How do children develop the knowledge, skills, and personality characteristics that allow them to become competent adults? How do differences among children emerge? How do culture, social context, and history condition these outcomes? The study of child development has become interdisciplinary in nature: psychologists conduct experiments to understand how children acquire basic conceptual categories and competencies; anthropologists write ethnographies that underscore the diverse ways in which childhood is experienced and understood across the world; historians undertake archival research to show how almost every aspect of childhood has changed over time; sociologists study the unequal worlds children experience today; political scientists and public policy analysts develop statistical tools to understand cross-sectional variation in the types and quality of early childhood education and its impact on life chances; educational specialists study the impact of early education and technology on learning outcomes, and more.
These are just some of the many dimensions of the Research Field on Child Development and Education. Students choosing to work in this area ask interdisciplinary questions such as: What is the impact of early childhood education on life-earning power? How do cognitive and emotional developments reinforce each other? What are the most important factors explaining difference in learning outcomes, and what policy recommendations can be made to address them?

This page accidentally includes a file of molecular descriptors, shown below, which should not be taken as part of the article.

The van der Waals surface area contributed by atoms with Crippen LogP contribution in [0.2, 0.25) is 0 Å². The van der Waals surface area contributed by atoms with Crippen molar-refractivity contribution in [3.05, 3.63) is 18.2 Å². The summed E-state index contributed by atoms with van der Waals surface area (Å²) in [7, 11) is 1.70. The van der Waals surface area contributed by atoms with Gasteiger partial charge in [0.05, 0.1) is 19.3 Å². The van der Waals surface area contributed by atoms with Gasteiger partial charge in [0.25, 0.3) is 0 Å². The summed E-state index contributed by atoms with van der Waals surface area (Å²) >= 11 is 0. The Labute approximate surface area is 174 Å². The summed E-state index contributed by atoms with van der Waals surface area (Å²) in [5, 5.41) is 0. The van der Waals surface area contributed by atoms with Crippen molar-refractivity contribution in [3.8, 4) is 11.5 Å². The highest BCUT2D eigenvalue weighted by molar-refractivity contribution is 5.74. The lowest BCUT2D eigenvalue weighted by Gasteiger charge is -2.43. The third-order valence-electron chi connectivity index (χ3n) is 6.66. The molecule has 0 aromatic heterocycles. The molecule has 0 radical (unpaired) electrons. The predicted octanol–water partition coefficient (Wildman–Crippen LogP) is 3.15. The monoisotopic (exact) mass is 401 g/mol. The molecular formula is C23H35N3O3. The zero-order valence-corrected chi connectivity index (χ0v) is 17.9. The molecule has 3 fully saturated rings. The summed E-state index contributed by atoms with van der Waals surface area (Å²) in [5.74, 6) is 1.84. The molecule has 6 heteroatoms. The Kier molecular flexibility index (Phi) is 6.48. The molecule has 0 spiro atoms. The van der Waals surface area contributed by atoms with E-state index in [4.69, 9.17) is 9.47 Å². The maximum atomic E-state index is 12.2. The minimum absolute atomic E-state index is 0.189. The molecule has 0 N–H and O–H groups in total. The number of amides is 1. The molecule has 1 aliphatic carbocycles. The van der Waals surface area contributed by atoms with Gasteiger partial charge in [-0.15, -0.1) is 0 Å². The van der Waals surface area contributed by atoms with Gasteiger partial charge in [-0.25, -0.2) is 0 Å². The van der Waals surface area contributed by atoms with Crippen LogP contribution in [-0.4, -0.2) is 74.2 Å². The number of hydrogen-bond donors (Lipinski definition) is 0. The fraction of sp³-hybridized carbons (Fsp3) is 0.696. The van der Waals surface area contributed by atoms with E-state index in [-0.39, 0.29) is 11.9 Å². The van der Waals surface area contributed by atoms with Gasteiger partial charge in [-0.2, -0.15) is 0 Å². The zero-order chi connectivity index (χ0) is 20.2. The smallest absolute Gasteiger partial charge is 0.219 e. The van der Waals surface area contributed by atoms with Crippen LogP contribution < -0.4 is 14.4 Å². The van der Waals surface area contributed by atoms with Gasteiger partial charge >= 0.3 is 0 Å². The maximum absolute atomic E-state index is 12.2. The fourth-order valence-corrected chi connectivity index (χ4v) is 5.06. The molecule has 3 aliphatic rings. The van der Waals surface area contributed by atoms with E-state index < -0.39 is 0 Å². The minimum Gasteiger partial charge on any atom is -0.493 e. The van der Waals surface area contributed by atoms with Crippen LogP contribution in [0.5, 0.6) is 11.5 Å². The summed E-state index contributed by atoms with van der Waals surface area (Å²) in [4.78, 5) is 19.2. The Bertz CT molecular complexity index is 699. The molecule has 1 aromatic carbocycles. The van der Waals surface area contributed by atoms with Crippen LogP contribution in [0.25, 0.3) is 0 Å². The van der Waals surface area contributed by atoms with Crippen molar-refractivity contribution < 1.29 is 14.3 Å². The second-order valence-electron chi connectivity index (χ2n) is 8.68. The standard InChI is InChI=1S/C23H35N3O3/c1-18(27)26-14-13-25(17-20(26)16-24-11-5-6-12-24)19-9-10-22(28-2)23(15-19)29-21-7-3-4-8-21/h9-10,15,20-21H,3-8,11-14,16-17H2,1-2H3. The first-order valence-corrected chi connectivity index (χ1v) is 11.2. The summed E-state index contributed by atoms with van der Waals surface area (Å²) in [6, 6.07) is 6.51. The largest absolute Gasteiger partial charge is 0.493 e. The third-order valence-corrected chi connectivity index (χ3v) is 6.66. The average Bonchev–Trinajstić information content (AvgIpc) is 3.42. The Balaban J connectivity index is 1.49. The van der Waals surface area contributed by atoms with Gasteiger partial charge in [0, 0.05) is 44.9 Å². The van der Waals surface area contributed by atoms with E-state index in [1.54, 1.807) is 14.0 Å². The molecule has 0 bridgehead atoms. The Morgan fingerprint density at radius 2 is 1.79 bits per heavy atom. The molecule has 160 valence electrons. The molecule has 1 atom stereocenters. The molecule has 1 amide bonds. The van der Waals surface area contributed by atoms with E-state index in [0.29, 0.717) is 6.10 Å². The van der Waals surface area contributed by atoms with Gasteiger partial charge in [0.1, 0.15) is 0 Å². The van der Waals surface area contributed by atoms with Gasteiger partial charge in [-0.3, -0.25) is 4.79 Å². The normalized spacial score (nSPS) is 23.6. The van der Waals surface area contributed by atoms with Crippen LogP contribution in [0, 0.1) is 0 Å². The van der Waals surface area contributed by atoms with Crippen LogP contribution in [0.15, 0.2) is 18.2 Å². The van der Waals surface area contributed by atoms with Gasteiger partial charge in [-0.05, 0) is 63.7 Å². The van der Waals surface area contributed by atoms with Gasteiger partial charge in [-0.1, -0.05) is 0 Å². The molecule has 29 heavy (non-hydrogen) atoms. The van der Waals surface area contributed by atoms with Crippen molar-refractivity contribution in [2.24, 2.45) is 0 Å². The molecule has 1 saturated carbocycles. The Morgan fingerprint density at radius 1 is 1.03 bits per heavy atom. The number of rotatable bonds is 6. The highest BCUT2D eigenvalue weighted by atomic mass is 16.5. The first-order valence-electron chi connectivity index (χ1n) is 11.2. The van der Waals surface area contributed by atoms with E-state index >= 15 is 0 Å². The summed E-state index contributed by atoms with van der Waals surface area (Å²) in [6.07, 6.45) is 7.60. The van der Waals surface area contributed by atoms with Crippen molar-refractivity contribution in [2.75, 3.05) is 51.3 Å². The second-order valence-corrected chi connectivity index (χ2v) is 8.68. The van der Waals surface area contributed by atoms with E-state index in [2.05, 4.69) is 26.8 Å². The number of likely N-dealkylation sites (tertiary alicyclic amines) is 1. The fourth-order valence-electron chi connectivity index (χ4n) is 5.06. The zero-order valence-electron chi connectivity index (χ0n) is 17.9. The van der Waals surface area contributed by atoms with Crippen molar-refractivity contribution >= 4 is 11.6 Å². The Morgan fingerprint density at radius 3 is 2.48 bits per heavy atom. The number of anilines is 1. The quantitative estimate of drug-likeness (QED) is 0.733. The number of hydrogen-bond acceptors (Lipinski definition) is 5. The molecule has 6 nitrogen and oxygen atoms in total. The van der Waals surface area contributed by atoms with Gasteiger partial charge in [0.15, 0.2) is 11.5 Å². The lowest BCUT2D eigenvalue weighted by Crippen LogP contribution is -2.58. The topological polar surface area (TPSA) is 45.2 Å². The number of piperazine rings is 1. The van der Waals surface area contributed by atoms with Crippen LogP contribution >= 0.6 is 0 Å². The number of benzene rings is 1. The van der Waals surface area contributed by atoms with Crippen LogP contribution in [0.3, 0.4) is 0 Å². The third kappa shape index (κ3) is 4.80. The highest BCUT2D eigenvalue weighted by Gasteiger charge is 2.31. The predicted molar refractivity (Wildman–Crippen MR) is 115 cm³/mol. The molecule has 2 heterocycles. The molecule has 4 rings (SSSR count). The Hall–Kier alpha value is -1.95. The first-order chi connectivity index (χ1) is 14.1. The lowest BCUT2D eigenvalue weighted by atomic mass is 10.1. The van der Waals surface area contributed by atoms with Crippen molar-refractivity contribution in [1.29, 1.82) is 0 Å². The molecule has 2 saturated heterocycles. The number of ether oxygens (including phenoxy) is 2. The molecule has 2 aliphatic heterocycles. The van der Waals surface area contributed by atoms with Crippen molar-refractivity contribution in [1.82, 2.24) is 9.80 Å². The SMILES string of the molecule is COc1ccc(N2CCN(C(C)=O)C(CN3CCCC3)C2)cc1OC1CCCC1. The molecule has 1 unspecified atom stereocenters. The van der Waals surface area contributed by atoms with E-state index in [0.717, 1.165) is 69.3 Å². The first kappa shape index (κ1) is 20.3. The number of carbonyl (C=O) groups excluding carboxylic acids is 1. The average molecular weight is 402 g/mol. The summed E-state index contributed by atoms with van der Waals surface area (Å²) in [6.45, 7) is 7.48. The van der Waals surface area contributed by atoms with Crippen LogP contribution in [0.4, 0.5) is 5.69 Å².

The ISF Research Field in Childhood Development and Education helps orient students to a multidisciplinary approach to these problems and questions. Students work with a variety of methods -- experiments, archival research, statistical causal analysis, and ethnography -- and a variety of sources. Courses are drawn from the School of Education, of course, but also the departments and disciplines of Gender and Women's Studies, Psychology, Anthropology, and specific area studies programs, including Asian American, Chicano, and African-American Studies.